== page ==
Special Meeting: 30th May, 1910.
Mr. A. Hamilton, President, in the chair.
Paper.— “The Astronomical Importance of the Theory of the Third Body,” by Professor A. W. Bickerton.
The author delivered a lecture on the astronomical importance of the theory of the third body before a largely attended meeting of the Society, and lucidly explained the formation of a third body from the partial collision of two celestial bodies. He said astronomers were now all agreed in recognizing the existence of “dead suns,” and grazing-collisions among the stars, but were not in agreement as to the dynamic and physical changes produced by such collisions. The common assumption was that the two bodies concerned were enormously increased in temperature, by collision; he held, on the contrary, that they were heated only to a comparatively slight extent, but that the third body, struck off in the collision, was heated to an enormous temperature. This third body had many times the energy of any other equal mass, and was capable of producing very extraordinary phenomena. Astronomers had missed the idea of the third body, as no reference could be found to it in any standard astronomical work, so that the idea had not presented itself to them sufficiently for them to speak about it. The lecturer entered minutely into the vast energies involved, and defined a new term necessary for any easy understanding of the forces involved— “kinetol,” this being proportional to the reciprocal of the atomic weight: thus the kinetols of hydrogen and oxygen are as 16:1. The lecturer had taken up the problems more than thirty years ago, not as an astronomer or astrophysicist, but as an engineer with a knowledge of thermodynamics.* He had stated his problems and worked out their solutions, placing his results before astronomers for examination in the light of actual research. He found that the great works on astronomy contained many facts that could only, in his opinion, be explained by his theory; this was notably the case in spectrum analysis.
Mr. A. C. Gifford moved a vote of thanks to Professor Bickerton, and instanced various phenomena which were still a puzzle to astronomers and which this theory seemed to explain.
Dr. Kennedy, F.R.A.S., who seconded the motion, was unable to follow the theory in all points, yet recognized that Professor Bickerton had devised an admirable working theory, worthy of being put to the test by astronomers and investigators-into astrophysics. The lecturer had been too modest to mention one important fact—his anticipations had been proved in the recorded spectrum of Nova Aurigae, which agreed with predictions made thirteen years previously. The theory deserved much more attention from leading astronomers than it had-received in the past.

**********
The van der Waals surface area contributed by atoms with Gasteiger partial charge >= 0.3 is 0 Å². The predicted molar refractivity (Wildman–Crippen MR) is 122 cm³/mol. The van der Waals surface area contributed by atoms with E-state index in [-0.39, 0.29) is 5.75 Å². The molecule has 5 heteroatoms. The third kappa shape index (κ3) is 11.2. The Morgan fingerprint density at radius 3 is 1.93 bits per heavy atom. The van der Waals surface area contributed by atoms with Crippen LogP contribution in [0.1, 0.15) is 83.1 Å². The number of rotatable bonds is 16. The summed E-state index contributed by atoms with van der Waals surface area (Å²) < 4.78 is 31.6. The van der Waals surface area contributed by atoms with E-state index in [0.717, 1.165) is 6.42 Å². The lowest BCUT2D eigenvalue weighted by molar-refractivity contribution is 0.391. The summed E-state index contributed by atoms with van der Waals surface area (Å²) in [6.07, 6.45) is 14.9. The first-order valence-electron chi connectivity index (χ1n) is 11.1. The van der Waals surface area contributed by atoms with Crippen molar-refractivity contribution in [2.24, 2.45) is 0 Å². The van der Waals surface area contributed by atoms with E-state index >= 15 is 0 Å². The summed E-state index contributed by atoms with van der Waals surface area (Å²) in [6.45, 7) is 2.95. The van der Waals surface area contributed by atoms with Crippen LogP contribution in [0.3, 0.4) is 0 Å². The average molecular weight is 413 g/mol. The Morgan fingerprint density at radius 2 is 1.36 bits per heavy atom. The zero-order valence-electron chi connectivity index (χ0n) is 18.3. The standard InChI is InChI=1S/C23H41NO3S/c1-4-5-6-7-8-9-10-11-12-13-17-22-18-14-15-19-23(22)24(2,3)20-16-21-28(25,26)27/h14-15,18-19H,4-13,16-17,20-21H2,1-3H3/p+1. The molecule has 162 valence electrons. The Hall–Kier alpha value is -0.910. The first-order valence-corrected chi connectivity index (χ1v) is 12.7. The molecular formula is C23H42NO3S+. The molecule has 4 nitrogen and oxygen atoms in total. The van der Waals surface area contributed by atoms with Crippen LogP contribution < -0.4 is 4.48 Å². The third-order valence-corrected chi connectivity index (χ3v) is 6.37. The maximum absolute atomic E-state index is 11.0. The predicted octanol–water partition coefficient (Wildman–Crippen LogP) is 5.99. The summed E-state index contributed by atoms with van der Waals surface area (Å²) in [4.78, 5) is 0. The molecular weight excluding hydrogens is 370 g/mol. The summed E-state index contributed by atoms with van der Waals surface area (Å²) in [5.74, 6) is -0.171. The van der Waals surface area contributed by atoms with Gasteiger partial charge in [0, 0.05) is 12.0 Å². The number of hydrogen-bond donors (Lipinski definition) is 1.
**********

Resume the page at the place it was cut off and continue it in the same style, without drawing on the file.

The President said he would be very pleased if the Society could help to bring the theory prominently before the astronomical world, and a recommendation might be made to the New Zealand Institute to help the matter forward.
The vote of thanks was carried amid hearty applause.
[Footnote] * See Trans. N.Z. Inst., 1878, 1879, 1880.
Astronomical Society.—Advantage was taken by the President of the large attendance of those interested in astronomy to introduce the question of the formation of an Astronomical Society or an Astronomical Section of the Society.
Dr. C. Monro Hector thought it matter for regret that the Carter bequest for a telescope had lain idle so long. He had no definite proposal to make, but thought the time opportune to bring the matter forward and try to interest the public in the subject.
Mr. C. P. Powles thought the time for action had come, and moved, That steps be taken to form a branch of the British Astronomical Association in connection with the Wellington Philosophical Society.
The motion, after some discussion, was withdrawn, it being uncertain whether a branch of the Association could be affiliated with the Society, and finally a committee was appointed to consider the whole matter and report to a later meeting, the committee to consist of Mr. A. Hamilton, Mr. C. E. Adams, F.R.A.S., Dr. Kennedy, F.R.A.S., Dr. Hector, Mr. E. D. Bell, Mr. G. V. Hudson, Mr. A. C. Gifford, Professor Easterfield, and Mr. C. P. Powles (convener).